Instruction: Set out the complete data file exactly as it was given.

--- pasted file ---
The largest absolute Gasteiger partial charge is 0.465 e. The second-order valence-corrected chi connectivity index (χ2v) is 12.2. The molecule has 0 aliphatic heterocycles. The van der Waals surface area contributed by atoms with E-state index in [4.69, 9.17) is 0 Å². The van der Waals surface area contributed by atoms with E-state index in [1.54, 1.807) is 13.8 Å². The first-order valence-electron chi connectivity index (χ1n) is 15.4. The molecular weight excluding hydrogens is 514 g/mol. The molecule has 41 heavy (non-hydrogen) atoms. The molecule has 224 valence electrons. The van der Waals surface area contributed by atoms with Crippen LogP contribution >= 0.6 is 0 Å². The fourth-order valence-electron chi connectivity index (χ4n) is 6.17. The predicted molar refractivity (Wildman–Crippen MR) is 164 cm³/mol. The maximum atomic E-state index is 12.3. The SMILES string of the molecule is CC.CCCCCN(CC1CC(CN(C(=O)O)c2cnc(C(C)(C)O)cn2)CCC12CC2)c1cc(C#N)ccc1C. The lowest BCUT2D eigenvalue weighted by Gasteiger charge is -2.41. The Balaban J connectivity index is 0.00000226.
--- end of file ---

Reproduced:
The largest absolute Gasteiger partial charge is 0.465 e. The second-order valence-corrected chi connectivity index (χ2v) is 12.2. The molecule has 0 aliphatic heterocycles. The van der Waals surface area contributed by atoms with E-state index in [4.69, 9.17) is 0 Å². The van der Waals surface area contributed by atoms with E-state index in [1.54, 1.807) is 13.8 Å². The first-order valence-electron chi connectivity index (χ1n) is 15.4. The molecular weight excluding hydrogens is 514 g/mol. The molecule has 41 heavy (non-hydrogen) atoms. The molecule has 224 valence electrons. The van der Waals surface area contributed by atoms with Crippen LogP contribution >= 0.6 is 0 Å². The fourth-order valence-electron chi connectivity index (χ4n) is 6.17. The predicted molar refractivity (Wildman–Crippen MR) is 164 cm³/mol. The maximum atomic E-state index is 12.3. The SMILES string of the molecule is CC.CCCCCN(CC1CC(CN(C(=O)O)c2cnc(C(C)(C)O)cn2)CCC12CC2)c1cc(C#N)ccc1C. The lowest BCUT2D eigenvalue weighted by Gasteiger charge is -2.41. The Balaban J connectivity index is 0.00000226.